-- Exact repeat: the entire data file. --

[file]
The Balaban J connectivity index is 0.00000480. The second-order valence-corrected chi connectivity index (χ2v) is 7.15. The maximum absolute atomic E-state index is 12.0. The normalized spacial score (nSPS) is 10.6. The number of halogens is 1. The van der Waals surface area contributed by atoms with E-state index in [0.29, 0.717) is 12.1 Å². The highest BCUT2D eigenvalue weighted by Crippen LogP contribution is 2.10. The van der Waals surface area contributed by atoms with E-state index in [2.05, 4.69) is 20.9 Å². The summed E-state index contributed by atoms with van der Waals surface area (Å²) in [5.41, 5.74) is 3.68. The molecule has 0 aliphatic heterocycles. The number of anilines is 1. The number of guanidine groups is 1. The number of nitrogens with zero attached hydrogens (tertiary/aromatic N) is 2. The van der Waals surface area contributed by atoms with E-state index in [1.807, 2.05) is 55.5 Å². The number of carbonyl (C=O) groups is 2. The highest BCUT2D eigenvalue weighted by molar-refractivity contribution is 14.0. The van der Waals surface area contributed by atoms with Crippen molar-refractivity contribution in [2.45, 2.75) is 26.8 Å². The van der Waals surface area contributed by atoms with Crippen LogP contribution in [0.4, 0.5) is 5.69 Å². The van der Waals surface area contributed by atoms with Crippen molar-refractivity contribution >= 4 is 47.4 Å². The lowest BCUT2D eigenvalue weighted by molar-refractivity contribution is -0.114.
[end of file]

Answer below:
The Balaban J connectivity index is 0.00000480. The second-order valence-corrected chi connectivity index (χ2v) is 7.15. The maximum absolute atomic E-state index is 12.0. The normalized spacial score (nSPS) is 10.6. The number of halogens is 1. The van der Waals surface area contributed by atoms with E-state index in [0.29, 0.717) is 12.1 Å². The highest BCUT2D eigenvalue weighted by Crippen LogP contribution is 2.10. The van der Waals surface area contributed by atoms with E-state index in [2.05, 4.69) is 20.9 Å². The summed E-state index contributed by atoms with van der Waals surface area (Å²) in [5.41, 5.74) is 3.68. The molecule has 0 aliphatic heterocycles. The number of anilines is 1. The number of guanidine groups is 1. The number of nitrogens with zero attached hydrogens (tertiary/aromatic N) is 2. The van der Waals surface area contributed by atoms with E-state index in [1.807, 2.05) is 55.5 Å². The number of carbonyl (C=O) groups is 2. The highest BCUT2D eigenvalue weighted by molar-refractivity contribution is 14.0. The van der Waals surface area contributed by atoms with Crippen molar-refractivity contribution in [2.45, 2.75) is 26.8 Å². The van der Waals surface area contributed by atoms with Crippen LogP contribution in [0.4, 0.5) is 5.69 Å². The van der Waals surface area contributed by atoms with Crippen molar-refractivity contribution >= 4 is 47.4 Å². The lowest BCUT2D eigenvalue weighted by molar-refractivity contribution is -0.114.